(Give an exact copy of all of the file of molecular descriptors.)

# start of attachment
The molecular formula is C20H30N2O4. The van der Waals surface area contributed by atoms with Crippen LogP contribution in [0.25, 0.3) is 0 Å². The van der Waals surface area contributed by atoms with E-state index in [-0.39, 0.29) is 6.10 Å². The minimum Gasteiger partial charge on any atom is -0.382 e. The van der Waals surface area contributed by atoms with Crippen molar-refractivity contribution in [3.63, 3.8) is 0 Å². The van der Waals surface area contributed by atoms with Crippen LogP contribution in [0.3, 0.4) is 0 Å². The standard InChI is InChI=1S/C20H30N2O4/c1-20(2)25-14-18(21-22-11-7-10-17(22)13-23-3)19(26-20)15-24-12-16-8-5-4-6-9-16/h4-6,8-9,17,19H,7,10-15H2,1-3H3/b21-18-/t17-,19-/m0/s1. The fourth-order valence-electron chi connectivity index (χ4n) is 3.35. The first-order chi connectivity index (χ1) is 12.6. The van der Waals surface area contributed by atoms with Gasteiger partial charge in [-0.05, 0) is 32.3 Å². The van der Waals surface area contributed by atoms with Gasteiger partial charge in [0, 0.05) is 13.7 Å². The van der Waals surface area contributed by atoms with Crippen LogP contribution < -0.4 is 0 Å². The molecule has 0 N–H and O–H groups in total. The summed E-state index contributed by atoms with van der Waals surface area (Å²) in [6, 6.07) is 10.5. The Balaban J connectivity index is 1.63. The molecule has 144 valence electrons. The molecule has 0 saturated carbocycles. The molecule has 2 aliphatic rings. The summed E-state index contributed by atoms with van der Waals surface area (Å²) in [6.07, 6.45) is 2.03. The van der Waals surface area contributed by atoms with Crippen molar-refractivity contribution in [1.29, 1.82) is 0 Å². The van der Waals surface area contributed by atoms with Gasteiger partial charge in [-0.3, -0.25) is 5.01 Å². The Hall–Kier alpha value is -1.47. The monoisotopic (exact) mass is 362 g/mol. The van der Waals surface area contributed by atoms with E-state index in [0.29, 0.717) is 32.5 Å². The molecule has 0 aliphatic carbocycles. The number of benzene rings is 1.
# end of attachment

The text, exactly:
The molecular formula is C20H30N2O4. The van der Waals surface area contributed by atoms with Crippen LogP contribution in [0.25, 0.3) is 0 Å². The van der Waals surface area contributed by atoms with E-state index in [-0.39, 0.29) is 6.10 Å². The minimum Gasteiger partial charge on any atom is -0.382 e. The van der Waals surface area contributed by atoms with Crippen molar-refractivity contribution in [3.63, 3.8) is 0 Å². The van der Waals surface area contributed by atoms with Crippen LogP contribution in [0.3, 0.4) is 0 Å². The standard InChI is InChI=1S/C20H30N2O4/c1-20(2)25-14-18(21-22-11-7-10-17(22)13-23-3)19(26-20)15-24-12-16-8-5-4-6-9-16/h4-6,8-9,17,19H,7,10-15H2,1-3H3/b21-18-/t17-,19-/m0/s1. The fourth-order valence-electron chi connectivity index (χ4n) is 3.35. The first-order chi connectivity index (χ1) is 12.6. The van der Waals surface area contributed by atoms with Gasteiger partial charge in [-0.05, 0) is 32.3 Å². The van der Waals surface area contributed by atoms with Gasteiger partial charge in [0, 0.05) is 13.7 Å². The van der Waals surface area contributed by atoms with Crippen LogP contribution < -0.4 is 0 Å². The molecule has 0 N–H and O–H groups in total. The summed E-state index contributed by atoms with van der Waals surface area (Å²) in [6, 6.07) is 10.5. The Balaban J connectivity index is 1.63. The molecule has 144 valence electrons. The molecule has 0 saturated carbocycles. The molecule has 2 aliphatic rings. The summed E-state index contributed by atoms with van der Waals surface area (Å²) in [6.07, 6.45) is 2.03. The van der Waals surface area contributed by atoms with Crippen molar-refractivity contribution in [1.29, 1.82) is 0 Å². The van der Waals surface area contributed by atoms with Gasteiger partial charge in [-0.3, -0.25) is 5.01 Å². The Hall–Kier alpha value is -1.47. The monoisotopic (exact) mass is 362 g/mol. The van der Waals surface area contributed by atoms with E-state index in [0.29, 0.717) is 32.5 Å². The molecule has 0 aliphatic carbocycles. The number of benzene rings is 1.